Above the Fold: Cesar Idrobo, Industrial & Footwear Designer
In Above the Fold, we spotlight individual members of Coroflot's vibrant creative community. The idea is to take you behind the scenes and inside the minds of talented Coroflot members who we think are doing exceptional work. Coroflot was created by designers, for designers, and Above the Fold is the place where we can talk to creatives about work that we not only love, but think you'll love too!
Cesar Idrobo is a freelance footwear designer based in Portland, Oregon. A former YEEZY adidas footwear developer who has also completed projects for Nike, we recently became familiar with Idrobo's work and impressive drawing skills thanks to his participation in our most recent Sketch Jam event. In this interview, he discusses the steps he took to getting where he is today, his advice for how to be productive on a daily basis, and the act of re-branding yourself.
Was there a specific moment in life where you realized you wanted to pursue a creative path?
Yes, from an early age. I was always involved in the arts and crafts either at home, school or private courses. I took every advantage to improve my artistic skills. Also, playing with Legos as a kid developed my mechanical and spatial skills to the point that making things became intuitive. My grandfather is an architect and a multidisciplinary artist, so growing around art and his work nurture me to be who I am now. In my senior year of high school in 2006 I considered at some point doing painting as a career because I was taking classes and I enjoyed doing it. Then, I found out about industrial design. "This is the perfect combination of arts and mechanics. This is the right degree," I said.
Who are/were your design heroes?
David Kelley, the person that started IDEO. I've read most of his books, but the most recent one "Creative Confidence" has had an impact on how I work with teams.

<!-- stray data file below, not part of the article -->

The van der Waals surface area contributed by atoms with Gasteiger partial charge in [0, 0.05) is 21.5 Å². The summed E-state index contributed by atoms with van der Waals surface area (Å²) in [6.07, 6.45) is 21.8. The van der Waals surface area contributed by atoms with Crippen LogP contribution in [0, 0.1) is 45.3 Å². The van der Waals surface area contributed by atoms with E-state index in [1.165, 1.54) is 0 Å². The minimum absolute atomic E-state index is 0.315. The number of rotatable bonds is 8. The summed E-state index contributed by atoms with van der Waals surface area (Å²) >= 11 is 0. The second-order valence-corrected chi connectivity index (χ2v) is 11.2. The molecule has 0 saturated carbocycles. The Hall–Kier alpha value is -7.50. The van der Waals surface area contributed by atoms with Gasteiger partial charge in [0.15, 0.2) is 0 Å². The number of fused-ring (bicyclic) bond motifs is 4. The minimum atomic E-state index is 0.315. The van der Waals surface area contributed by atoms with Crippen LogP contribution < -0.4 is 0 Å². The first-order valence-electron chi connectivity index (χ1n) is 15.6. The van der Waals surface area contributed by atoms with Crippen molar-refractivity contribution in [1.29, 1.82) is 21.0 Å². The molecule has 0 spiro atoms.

Simon Sinek, his talks and his book "Start With Why" have made me a better designer. His philosophy helps me create meaningful products that are relevant to a brand and to their audience.
Issey Miyake. Not only I'm a fan of his work, but also his process. The way he blends tradition and technology in fashion is truly innovative. All Steve Jobs wore was the black turtleneck by Miyake and Zaha Hadid thought he was a "brilliant man."
Es Devlin. I came across her work on Abstract, the Netflix series, and am mind blown by her work and creativity. Truly inspiring.
Can you share some details about your most recent project?
I worked on a graphic design project I presented to Nike Sportswear for an interview that helped me land the job. I showed how I created graphic patterns that could go on socks as well as different designs from the ground up. I presented a sock made out of a reflective coated yarn that would make runners more visible at night.
You recently competed in Sketch Jam. Can you tell us about why you wanted to compete and describe the experience overall?
I enjoy being involved and participating in this type of events. It's good practice, a great way to connect with other fellow designers and a stage to showcase what you can do. It was a rewarding experience sharing what you know in some way to other people in the audience through visual thinking. I like that people outside the creative field have the opportunity to be exposed to this. Sketching is a form of self-expression and is the voice of designers. I'm already looking forward to the next Sketch Jam. This event is a great spotlight for the creative community.
Do you have any projects coming up that you are particularly excited about?